First look: Neema Avashia’s memoir of growing up Asian American in Appalachia

In response to the renewed urgency of amplifying Asian American voices after last week’s Atlanta tragedy, we’re proud to share an excerpt from Neema Avashia’s book Another Appalachia: Coming up Queer and Indian in a Mountain Place, forthcoming from West Virginia University Press. Please check back for a formal publication announcement and ordering information.

I grew up in West Virginia with one foot in the boom, and one foot in the bust. I was born in a valley with thriving industry and all its associated complications, and graduated from high school in that same valley, now saddled with dying industry and all its complications. The place I call home is the small, unincorporated community of Cross Lanes: population 9,995. A town that doesn’t even warrant a dot on the state map—a string of gas stations, fast food restaurants, and residential developments built in the 1950s and 1960s to house the employees at the burgeoning chemical plants in Nitro and South Charleston. These workers—the children and grandchildren of coal miners—found their way into a more middle-class existence than their ancestors because of the steady pay, union protections, and guaranteed health benefits that work at the plant provided. And my Indian immigrant parents, who arrived from the state of Gujarat to the United States in the early 1970s, capitalized on that same employment to create their own foothold in the middle class. Along with about 100 other Indian families who moved to the Chemical Valley around the same time, we created an Indolachian existence for ourselves, encountered West Virginians who both embraced us and rejected us, and simultaneously both embraced and rejected elements of the culture we found ourselves immersed in.Read More »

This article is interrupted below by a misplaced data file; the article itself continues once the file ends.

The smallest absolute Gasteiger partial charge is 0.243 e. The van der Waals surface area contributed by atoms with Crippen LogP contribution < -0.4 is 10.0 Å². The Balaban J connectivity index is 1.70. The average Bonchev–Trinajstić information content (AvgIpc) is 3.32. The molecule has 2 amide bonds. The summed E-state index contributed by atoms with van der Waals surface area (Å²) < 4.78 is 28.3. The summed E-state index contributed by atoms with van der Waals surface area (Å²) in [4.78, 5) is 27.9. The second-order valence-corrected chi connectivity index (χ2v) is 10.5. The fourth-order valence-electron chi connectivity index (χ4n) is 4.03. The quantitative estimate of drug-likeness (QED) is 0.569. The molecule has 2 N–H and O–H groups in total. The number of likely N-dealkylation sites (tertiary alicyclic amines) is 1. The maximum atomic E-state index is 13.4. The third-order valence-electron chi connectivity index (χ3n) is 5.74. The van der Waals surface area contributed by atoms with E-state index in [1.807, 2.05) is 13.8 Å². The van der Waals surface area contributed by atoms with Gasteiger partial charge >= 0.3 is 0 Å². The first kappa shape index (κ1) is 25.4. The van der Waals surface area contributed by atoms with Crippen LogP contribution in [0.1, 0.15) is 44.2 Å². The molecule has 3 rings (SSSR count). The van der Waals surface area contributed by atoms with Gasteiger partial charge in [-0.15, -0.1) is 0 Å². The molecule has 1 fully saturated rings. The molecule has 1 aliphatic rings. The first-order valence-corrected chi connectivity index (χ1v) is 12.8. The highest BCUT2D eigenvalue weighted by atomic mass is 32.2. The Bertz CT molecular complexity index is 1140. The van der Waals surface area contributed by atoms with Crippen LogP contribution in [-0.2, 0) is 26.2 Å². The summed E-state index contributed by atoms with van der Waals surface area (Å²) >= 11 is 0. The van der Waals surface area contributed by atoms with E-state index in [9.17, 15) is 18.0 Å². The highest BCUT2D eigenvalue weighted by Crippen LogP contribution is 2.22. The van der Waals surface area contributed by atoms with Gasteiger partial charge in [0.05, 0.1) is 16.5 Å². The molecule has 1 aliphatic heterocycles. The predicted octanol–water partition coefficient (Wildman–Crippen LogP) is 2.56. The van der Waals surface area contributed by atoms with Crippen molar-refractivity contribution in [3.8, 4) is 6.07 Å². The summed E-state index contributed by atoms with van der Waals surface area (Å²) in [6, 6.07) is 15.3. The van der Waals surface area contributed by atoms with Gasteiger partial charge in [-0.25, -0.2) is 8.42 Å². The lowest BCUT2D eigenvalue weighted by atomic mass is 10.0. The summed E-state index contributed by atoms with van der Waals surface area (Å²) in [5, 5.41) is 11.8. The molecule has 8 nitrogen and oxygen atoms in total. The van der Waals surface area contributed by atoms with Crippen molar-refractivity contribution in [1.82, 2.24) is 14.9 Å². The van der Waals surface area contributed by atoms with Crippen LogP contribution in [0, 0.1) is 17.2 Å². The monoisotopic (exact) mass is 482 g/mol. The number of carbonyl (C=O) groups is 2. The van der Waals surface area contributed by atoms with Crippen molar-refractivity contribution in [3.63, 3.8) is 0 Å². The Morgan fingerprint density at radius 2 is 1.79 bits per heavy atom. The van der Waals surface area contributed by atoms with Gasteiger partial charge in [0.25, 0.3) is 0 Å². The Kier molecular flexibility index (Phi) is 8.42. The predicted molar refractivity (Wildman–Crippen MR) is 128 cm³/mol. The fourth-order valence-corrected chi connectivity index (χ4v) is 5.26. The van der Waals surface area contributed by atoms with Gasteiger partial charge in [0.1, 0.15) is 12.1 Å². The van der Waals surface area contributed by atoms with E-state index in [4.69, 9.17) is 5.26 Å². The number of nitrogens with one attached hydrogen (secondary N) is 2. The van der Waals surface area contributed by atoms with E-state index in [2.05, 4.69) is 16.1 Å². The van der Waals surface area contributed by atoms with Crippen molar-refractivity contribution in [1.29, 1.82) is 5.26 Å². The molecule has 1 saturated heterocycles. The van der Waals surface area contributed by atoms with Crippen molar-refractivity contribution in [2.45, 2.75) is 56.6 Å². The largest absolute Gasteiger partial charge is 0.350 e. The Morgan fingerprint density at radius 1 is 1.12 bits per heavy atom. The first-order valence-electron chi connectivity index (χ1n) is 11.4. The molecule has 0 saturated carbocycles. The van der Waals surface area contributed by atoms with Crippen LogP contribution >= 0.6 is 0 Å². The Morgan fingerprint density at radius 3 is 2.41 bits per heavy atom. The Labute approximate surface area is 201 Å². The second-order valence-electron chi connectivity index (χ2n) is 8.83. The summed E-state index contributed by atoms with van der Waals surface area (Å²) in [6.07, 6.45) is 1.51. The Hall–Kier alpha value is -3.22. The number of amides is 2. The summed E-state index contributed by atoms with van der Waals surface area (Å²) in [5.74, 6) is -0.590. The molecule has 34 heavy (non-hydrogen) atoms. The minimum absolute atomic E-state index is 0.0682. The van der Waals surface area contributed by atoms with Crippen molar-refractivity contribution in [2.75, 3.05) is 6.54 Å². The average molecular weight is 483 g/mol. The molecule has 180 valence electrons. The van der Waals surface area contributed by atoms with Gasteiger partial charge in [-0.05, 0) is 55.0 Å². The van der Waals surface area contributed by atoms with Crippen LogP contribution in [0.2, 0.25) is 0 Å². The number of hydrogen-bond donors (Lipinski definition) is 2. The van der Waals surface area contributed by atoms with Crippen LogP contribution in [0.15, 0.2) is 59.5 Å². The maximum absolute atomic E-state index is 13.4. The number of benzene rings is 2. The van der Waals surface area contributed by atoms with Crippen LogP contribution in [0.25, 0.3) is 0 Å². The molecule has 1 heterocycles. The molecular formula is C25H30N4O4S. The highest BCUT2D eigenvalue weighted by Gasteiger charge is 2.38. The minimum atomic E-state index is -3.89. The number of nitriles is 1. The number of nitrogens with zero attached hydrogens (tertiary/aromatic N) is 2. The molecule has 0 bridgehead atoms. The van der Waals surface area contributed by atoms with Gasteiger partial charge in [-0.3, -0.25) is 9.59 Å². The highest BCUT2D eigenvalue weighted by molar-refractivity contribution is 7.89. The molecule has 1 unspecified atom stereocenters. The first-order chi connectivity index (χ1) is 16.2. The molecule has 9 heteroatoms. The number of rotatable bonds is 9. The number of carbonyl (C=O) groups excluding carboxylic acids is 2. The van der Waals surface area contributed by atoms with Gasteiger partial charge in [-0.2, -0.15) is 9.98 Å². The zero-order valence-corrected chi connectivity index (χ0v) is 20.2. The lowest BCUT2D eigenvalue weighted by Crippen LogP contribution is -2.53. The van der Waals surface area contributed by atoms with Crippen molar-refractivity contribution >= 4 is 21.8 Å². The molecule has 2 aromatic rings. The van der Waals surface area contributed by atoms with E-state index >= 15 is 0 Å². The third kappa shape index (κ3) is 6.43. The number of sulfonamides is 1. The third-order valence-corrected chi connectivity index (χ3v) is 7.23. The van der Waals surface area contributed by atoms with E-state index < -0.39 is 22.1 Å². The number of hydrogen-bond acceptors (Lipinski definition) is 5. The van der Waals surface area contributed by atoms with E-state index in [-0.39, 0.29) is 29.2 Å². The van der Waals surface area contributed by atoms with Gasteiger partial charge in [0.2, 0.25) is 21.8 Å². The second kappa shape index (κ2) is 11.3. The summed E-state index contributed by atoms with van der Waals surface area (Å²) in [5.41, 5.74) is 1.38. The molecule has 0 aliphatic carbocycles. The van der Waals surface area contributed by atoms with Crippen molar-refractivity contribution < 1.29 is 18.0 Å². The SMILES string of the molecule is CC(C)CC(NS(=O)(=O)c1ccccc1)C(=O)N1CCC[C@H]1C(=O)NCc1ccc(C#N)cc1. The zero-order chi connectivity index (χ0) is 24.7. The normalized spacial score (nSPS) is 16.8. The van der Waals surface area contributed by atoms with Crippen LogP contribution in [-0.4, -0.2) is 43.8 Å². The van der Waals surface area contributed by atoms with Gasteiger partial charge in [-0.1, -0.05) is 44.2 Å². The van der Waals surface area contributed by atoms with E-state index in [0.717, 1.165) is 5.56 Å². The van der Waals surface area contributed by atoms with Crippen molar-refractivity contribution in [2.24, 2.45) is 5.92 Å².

Celebrating Black History Month in Appalachia: An early look at William Turner’s Harlan Renaissance

William H. Turner’s The Harlan Renaissance: Stories of Black Life in Appalachian Coal Towns is coming from West Virginia University Press in fall 2021, and will be announced officially in our next catalog. In this preview from the manuscript, Turner—a sociologist and recipient of the lifetime of service award from the Appalachian Studies Association—reflects on Black life in his hometown of Lynch, Kentucky.

Lynch was a model company town, among the first planned communities in the mountains of the South. The engineers estimated that there was enough coal to stay in business for a century, so they, by design, constructed the business, mining, recreational, health care, and residential structures of the most durable materials. All municipal services were first-rate. By mid-September 1917, the year of my father’s birth, 300 cars of materials had been unloaded and the building of the town began. A mine was opened, and rail tracks were extended from Benham, which was owned by International Harvester, another of J. P. Morgan’s companies. The new town was named after Thomas Lynch, the president of US Steel, who had passed on three years earlier.

Within the blink of an industrial eye, between 1917 and 1920, the population of Lynch increased dramatically, to 7,200. The first nonnative residents in Lynch were Italian and Hungarian stonemasons brought directly from Ellis Island by the company; these robust souls were the first line of laborers who carved out what became a colossal coal camp, carved into the wilderness. By 1940, Harlan County’s population (75,275) was exceeded in Kentucky only by the counties of Jefferson (Louisville) and Fayette (Lexington).

Lynch and towns like Harlan, Hazard, Jenkins, and Wheelwright (in eastern Kentucky); Big Stone Gap, Grundy, and Stonega (in southwest Virginia); and Gary, Keystone, and Beckley (in southern West Virginia) were as racially and ethnically diverse—each group living in their neighborhoods and with traditions openly displayed—and as booming and blooming as New York City. Harlan County was to Kentucky Black coal mining families in the 1920s through the 1940s what Harlem was to Black New Yorkers in the same period. It was the cultural and social epicenter of the region for Blacks; and, as “the blackest town for mountains around,” Lynch was equivalent to 125th Street in Harlem—the school was our Schomburg Center for Research in Black Culture and the Pool Room was our Apollo Theater.Read More »

I had played not house, but farmer: An excerpt from Joanna Eleftheriou’s This Way Back

 

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Praised by Kirkus for its “impassioned and hard-fought sense of self and place,” Joanna Eleftheriou’s This Way Back—a highly anticipated memoir-in-essays from West Virginia’s series In Placewill be published October 1.